The Grumman Gulfstream G-II was introduced in 1967 as the first transcontinental-range business jet with a true stand-up cabin. In 1976 Grumman announced that it was developing a successor to the Gulfstream II, but canceled the program in May 1977, when it was decided that the new aircraft could not be made available at an acceptable cost. Grumman subsequently sold its American division to Allen Paulson, and in 1978 the G-III was announced. The new aircraft featured a fuselage stretch of 4 ft., a wrap-around windshield, and a new wing incorporating a 10% increase in span as well as the new Whitcomb winglets. The improved wing made possible a significant reduction in fuel burn, and the increased fuel capacity allowed for an improvement in range without the need for tip tanks. The G-III was replaced by the G-IV in 1986 after a production run of 202 units.
The Gulfstream G-III is powered by a pair of Rolls-Royce Spey Mk 511-8 tubofans rated at 11,400 lbs. thrust each. Inspection interval on the engines is 8,000 hours.
A typical installation for the Gulfstream G-III includes the Sperry SPZ 800 flight director system, 4-tube EFIS, triple Collins VHF 20 comms, dual Collins VIR 31 navs, dual DME 860, dual TDR 94 transponders, dual Honeywell laser INS, dual ADF, Collins HF 628 high freq comm, Global GNS 1000 FMS, and Sperry Primus 800 color weather radar. Pro Line 21 Continuum for the Gulfstream III includes a number of systems and products that will improve operational efficiency and enhance aircraft value. The Collins FDS-2000 Flight Display System supports such advanced capabilities as terrain awareness, FMS navigation maps, controller-pilot data link, and TCAS II and turbulence-detection weather radar.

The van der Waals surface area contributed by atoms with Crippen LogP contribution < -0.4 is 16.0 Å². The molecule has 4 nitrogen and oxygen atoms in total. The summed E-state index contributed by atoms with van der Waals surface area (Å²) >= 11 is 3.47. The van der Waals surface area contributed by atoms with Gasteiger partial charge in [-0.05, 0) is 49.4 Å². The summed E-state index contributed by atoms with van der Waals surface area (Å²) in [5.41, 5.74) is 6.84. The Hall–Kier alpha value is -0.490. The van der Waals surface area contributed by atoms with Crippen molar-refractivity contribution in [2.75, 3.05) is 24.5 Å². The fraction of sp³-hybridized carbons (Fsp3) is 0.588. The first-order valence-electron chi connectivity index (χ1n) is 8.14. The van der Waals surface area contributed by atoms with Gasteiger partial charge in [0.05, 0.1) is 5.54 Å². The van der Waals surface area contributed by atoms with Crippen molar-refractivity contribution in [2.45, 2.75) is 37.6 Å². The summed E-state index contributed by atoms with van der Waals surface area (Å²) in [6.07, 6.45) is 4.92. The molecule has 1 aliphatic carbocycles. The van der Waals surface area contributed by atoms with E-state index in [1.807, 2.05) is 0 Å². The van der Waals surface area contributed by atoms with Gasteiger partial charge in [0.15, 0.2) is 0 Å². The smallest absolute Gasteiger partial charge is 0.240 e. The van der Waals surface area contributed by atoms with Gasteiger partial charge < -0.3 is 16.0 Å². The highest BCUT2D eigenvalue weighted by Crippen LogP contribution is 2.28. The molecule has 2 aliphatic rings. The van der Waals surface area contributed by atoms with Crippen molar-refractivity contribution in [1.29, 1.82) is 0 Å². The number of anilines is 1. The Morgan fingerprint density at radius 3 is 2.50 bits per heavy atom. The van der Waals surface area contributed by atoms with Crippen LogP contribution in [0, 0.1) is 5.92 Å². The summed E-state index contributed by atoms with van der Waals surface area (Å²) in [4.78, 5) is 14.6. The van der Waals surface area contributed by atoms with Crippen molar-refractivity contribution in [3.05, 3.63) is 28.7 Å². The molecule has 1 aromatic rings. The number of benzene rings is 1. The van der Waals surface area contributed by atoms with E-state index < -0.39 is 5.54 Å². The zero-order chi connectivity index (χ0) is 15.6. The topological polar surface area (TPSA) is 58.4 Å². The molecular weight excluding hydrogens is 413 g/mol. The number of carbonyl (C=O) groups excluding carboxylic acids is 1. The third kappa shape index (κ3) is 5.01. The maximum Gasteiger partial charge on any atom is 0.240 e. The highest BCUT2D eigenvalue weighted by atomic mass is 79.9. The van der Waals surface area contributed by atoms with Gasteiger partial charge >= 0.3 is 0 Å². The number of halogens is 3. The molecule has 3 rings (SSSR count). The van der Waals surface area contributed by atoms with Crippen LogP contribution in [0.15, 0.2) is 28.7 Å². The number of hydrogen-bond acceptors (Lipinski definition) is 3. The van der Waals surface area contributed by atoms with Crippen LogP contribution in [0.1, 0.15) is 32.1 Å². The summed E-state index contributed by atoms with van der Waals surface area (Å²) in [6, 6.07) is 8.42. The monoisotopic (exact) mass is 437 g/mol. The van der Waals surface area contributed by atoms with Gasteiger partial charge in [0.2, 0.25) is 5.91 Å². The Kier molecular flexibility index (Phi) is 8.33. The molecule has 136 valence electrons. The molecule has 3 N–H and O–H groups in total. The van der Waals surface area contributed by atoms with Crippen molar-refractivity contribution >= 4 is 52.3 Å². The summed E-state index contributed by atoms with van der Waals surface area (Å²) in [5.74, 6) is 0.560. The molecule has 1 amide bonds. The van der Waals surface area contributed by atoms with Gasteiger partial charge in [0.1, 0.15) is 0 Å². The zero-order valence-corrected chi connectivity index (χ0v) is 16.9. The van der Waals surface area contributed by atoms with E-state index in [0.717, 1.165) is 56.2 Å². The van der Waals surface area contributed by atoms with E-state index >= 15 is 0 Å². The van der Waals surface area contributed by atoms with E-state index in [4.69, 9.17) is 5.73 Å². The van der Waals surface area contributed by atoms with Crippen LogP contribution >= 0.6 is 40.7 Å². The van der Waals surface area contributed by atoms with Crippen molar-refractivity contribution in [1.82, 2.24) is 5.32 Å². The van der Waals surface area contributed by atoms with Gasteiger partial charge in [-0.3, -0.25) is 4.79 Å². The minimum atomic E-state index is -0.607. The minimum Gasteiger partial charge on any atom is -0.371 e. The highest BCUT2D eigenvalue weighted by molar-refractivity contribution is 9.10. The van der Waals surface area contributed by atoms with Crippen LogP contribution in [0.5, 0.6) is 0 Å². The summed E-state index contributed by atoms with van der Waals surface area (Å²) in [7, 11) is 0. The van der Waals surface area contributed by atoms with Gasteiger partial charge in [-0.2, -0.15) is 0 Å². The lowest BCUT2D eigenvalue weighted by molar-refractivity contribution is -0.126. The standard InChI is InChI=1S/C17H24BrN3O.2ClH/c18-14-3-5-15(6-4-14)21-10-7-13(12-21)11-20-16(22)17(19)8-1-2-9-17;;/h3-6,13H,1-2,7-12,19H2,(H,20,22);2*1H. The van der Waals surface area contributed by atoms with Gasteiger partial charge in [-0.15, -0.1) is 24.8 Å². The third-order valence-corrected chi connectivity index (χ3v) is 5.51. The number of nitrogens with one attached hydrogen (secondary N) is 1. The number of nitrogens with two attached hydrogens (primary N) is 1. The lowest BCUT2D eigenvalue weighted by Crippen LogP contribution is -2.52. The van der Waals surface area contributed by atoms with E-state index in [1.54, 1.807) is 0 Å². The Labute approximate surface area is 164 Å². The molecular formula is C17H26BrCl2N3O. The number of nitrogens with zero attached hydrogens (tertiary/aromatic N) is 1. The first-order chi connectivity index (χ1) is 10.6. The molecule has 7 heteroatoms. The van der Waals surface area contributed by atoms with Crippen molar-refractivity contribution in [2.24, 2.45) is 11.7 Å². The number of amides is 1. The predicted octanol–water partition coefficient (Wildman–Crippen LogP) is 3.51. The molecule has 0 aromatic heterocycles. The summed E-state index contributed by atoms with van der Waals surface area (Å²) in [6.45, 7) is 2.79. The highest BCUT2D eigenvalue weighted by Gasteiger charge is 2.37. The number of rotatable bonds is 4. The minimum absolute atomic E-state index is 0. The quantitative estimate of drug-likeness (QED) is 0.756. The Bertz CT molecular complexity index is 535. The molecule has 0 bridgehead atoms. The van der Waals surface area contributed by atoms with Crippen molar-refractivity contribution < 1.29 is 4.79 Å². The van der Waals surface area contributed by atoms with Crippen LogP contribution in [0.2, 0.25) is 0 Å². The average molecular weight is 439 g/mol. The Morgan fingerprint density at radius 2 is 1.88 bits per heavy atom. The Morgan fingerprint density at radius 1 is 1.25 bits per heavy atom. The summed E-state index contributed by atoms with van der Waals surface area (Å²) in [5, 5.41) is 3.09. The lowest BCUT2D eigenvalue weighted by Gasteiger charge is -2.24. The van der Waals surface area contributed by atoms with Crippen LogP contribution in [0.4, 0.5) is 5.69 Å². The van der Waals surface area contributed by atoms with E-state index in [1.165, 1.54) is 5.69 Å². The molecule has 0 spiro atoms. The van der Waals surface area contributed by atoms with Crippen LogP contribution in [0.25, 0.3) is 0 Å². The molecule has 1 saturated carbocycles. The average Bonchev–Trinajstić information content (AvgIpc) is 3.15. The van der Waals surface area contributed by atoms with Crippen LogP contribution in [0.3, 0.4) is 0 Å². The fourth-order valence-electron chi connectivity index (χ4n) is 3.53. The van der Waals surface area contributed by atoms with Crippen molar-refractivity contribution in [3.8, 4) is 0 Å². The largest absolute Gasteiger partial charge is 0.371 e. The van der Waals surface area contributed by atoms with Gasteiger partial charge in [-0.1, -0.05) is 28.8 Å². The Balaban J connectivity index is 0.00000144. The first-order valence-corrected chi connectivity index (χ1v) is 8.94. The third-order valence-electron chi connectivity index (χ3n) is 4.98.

The Gulfstream G-III is configured as a cantilever low swept-wing monoplane with cantilever T-tail. The retractable tricycle landing gear has dual wheels on each unit. The wing is redesigned as compared to that of the G-II and incorporates drag-reducing Whitcomb winglets. The new wing results in a decrease in fuel consumption of approximately 18% as reported by Gulfstream. The G-III incorporates a fuselage stretch of four feet resulting in a total cabin length of over 41ft.
The Gulfstream G-III is a true stand-up cabin, wide-body business jet designed to accomodate its passengers in comfort during transcontinental flights. Seating configurations vary widely, but a typical corporate layout can seat 8 to 12 passengers in club combination arrangements. As many as 21 passengers can be seated in a high density configuration. Typical cabin ammenities include a full-sized lavatory and deluxe refreshment center with refrigerator and coffee maker. The G-III’s cabin height is 6.1 ft., cabin width is 7.3 ft., and cabin length is 41.4 ft., with total cabin volume of 1,502 cu. ft.
|Category||Jet < 20,000 lbs.|
|Years Aircraft Manufactured||1979 – 1987|
|Serial Number Range||249 – 498, 875|
|Retail High Price||$4,995,000.00 / 3,919,576.50€|
|Retail Low Price||$575,000.00 / 451,202.50€|
|External Dimensions (ft)||G-III, G-1159A|
|Internal Dimensions (ft)||G-III, G-1159A|
|Internal Length (Overall/Net Height)||41.3|
|Internal Width (Max/Floor)||7.3|
|Engines||2 RR Spey Mk 511-8|
|Output (lbs ea.)/Flat Rating||11,400|
|Data based on latest manufactured year|